Sunday, April 29, 2012
The real significance of Trayvon Martin's killing...
... is that there's not really much significance, as revealed in a Washington Post article referenced by iSteve.
The Official Narrative of course is that Trayvon Martin's death just underscores how black people everywhere are cowering in fear of white supremacists gunning them down as they walk home from the convenience store. When 'George Zimmerman' shoots 'Tray Tray' in 'cold blood' we have our Great White Defendant , instead of the exponentially more common thug-on-thug violence among those Americans who look like the son Obama never had. However, it turns out Zimmerman isn't exactly, well, white, and a prosecutor trying to prove the violent racial animus lurking beneath his brown-toned skin will have an uphill fight. Indeed, as the Post article reveals, in a lot of ways Zimmerman is really a poster child for "post-racial America," a man of mixed Jewish-Peruvian-African ancestry living in an ethnically diverse socio-economic sphere.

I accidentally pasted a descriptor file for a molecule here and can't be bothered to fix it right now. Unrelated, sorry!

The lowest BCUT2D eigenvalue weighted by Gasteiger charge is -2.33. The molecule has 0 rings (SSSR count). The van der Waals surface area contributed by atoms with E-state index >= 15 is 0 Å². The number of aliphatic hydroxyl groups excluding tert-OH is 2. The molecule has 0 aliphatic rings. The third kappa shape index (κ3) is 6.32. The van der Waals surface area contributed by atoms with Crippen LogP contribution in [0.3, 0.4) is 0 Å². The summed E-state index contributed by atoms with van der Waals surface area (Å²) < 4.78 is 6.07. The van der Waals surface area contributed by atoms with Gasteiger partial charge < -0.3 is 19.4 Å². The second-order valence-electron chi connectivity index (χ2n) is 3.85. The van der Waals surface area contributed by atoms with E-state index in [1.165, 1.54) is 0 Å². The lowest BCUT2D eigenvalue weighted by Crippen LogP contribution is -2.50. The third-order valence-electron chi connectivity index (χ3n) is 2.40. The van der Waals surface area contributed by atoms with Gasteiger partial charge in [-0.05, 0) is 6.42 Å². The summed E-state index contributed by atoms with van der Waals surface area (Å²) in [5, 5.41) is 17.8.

Zimmerman was also what some people in his father's demographic would call a shlemiel or a nebbish, hanging on to middle class status by his fingernails. The neighborhood experiences a rash of burglaries, and a civic-minded but not-very-bright George Zimmerman styles himself as the night watch, standing between his (financially underwater) neighborhood and anarchy. He confronts a young black man (which describes the six percent of the population who commit half the violent crimes), gets more than he bargains for, and fires his handgun. Manslaughter, maybe. Murder, ridiculous. It was a typically thoughtless, this-can't-end-well encounter between an armed man conscious of his tenuous social status and a high-T, high time-preference teenager.
As larger numbers of Meso-American and mestizo immigrants push into the only neighborhoods they can afford and attempt to better their lot, we can only expect such encounters to become more common. In sum, it's beginning to look like proximity killed Trayvon Martin, not racism.